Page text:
Chris Marker’s weaving of memory and imagination through the experimental, collage-formed filmography in Sans Soleil entices the viewer to inquire upon reality through a personal interpretation of the truth. Unlike other films, Marker’s work presents fact through the mix of cultural and worldly differences and the infusing of fact and fiction to reflect the current times. He concentrates especially on Japan and Guinea-Bissau which I found fascinating as those locations, in comparison to the other scenic locations like San Francisco, seemed to serve as the boundaries of existence. In fact, from the cameraman Sandor Krasna’s letters, he describes these locations as “two extreme poles of survival.”
Moreover, towards the beginning of the film, the narrator reads in the letter from Krasna, “On this trip [to Japan] I’ve tracked it with the relentlessness of a bounty hunter.” I felt as though this one line reflected much of the style of the film. Switching between footage of Icelandic children, Japanese rituals, and other (somewhat marginalized) events around the globe, Marker becomes the bounty hunter exploring the global perimeters of reality through memory. He himself uses the word ‘scars’ in reference to memory therefore suggesting that remembrance can often invoke a mentally agonizing feedback of the past. And moreso, this compelling form of memory contemplation through direction of the film allows the audience to create for itself a new experience: an amalgamation of personal background with knowledge constructed by filmography.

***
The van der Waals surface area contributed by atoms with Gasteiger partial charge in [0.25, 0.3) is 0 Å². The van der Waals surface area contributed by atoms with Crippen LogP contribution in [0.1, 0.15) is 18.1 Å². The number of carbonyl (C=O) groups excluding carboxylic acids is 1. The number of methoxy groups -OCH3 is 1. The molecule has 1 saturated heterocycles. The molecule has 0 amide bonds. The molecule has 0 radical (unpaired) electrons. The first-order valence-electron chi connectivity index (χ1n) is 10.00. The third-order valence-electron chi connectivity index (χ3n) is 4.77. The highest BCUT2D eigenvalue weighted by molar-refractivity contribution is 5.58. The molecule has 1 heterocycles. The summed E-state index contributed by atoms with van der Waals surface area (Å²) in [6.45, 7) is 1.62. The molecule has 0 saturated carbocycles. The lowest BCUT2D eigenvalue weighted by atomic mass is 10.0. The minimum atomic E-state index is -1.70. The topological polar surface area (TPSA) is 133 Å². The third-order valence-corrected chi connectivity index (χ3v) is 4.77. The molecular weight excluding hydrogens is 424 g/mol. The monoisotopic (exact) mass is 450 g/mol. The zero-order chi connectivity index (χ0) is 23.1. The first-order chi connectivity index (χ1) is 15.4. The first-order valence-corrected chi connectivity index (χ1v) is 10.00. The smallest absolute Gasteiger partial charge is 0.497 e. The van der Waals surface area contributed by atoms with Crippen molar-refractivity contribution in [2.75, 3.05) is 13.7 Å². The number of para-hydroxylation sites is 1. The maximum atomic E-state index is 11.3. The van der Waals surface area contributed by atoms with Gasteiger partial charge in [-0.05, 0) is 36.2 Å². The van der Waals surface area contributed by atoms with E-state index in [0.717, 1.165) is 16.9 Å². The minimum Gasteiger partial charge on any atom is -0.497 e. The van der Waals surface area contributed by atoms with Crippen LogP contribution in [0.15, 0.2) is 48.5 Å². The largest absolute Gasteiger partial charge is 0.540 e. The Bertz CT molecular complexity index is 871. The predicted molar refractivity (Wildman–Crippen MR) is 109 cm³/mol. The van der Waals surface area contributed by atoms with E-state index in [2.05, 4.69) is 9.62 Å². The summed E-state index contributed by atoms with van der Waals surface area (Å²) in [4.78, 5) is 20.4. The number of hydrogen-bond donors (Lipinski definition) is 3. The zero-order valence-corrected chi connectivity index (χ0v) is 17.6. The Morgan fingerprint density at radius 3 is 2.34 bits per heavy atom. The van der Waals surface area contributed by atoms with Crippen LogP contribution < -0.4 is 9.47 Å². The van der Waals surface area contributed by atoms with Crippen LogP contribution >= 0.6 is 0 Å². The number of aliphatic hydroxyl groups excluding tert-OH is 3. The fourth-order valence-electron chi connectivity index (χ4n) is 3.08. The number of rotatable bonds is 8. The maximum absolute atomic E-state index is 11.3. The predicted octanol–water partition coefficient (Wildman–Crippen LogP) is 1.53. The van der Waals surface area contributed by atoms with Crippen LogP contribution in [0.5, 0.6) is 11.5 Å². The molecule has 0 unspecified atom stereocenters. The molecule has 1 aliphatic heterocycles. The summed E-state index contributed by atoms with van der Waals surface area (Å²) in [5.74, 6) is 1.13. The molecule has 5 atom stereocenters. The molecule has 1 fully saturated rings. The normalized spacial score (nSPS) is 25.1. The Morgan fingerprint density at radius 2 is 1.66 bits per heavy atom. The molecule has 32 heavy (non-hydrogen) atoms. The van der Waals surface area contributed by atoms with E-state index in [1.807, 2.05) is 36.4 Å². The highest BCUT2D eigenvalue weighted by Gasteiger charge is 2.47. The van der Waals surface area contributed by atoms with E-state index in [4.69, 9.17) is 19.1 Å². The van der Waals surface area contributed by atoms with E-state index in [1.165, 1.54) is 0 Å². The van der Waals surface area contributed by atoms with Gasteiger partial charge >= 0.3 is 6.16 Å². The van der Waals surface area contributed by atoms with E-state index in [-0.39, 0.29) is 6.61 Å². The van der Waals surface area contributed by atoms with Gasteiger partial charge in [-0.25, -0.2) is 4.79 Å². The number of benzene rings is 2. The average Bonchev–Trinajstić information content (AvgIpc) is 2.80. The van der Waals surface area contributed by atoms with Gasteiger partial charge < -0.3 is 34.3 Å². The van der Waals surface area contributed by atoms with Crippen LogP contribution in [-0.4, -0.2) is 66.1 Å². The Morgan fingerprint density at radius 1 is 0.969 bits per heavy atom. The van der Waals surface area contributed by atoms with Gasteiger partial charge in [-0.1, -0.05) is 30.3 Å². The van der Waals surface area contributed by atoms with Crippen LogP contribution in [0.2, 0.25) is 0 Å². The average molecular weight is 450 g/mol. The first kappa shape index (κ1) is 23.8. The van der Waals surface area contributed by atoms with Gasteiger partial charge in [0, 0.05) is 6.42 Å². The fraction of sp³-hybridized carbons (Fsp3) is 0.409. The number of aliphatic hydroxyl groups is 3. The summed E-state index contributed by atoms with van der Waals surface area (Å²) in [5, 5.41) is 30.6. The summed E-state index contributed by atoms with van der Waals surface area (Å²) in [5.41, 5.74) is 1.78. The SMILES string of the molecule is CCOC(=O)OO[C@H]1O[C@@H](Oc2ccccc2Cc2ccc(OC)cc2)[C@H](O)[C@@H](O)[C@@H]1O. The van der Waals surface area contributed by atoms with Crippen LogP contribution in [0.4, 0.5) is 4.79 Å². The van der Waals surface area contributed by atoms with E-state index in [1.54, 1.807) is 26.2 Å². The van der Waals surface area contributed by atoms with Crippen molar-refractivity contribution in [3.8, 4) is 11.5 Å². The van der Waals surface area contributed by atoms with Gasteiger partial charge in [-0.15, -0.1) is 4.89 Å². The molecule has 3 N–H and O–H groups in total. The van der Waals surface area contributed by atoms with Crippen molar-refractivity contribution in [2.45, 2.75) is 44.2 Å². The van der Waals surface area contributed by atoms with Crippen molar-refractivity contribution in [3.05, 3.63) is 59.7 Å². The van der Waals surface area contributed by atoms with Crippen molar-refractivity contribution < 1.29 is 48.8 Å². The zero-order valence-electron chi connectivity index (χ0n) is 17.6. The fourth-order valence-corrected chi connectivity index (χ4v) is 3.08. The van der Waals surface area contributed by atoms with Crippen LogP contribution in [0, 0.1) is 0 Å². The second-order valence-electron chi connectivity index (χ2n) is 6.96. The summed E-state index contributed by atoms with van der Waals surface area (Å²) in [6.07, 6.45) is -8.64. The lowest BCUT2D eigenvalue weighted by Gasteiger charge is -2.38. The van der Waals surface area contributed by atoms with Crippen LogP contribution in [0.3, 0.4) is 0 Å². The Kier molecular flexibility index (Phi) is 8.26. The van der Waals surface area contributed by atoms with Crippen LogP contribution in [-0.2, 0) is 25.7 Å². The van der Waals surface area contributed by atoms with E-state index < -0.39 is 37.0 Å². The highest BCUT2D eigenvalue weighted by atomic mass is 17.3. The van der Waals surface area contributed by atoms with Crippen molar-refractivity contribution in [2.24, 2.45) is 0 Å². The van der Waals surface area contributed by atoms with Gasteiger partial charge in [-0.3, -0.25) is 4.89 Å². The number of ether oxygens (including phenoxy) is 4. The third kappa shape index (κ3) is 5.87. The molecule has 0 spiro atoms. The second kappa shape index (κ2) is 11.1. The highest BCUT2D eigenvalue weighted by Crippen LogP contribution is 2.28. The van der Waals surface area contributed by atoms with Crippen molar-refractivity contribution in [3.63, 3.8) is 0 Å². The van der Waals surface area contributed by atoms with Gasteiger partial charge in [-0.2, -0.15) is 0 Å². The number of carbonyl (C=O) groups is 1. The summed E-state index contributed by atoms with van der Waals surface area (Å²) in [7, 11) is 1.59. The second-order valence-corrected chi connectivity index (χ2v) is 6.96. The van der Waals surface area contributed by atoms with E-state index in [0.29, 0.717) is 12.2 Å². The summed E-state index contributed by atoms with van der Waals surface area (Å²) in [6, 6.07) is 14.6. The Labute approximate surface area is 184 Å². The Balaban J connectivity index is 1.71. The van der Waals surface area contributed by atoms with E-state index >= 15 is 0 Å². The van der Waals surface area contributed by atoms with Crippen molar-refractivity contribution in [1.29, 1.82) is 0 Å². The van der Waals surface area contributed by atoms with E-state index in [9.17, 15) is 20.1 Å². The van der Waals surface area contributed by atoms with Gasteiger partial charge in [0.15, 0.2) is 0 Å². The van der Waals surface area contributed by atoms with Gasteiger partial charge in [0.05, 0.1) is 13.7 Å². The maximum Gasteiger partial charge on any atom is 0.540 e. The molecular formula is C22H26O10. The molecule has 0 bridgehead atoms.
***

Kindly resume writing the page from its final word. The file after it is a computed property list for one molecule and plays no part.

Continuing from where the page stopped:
Reverting to an earlier point, I found interesting that even though Sans Soleil is regarded as a documentary, it does make use of fictional content, however humble in use. For instance, a female narrator reads letters that a fictional cameraman sends to her. Considering this obscurity between fact and fiction, the film then seems to stray from common presuppositions of what a documentary entails. Perhaps this divergence is meant to break the chain of ‘categorization’ (as a documentary, essay-film, etc.) and instead propose a model of mixed film form. In this way, I think that the classification of the film resembles its architecture as a photo(/film)montage. Additionally, I thought that the defiance of convention aided the message of the essay film in that the fictitious elements were strung loosely in the narrative as a means to supplement the footage and strengthen an emotional connection between the film and the audience. Jill Godmilow states in her 2001 Documentary Film Dogma the necessity of producing “a fully self-conscious audience,” and indeed I feel that Sans Soleil does through its avant-garde structure urge the audience to contemplate its role as a “player in the world” while also constructing an international connections of memory and imagination via footage.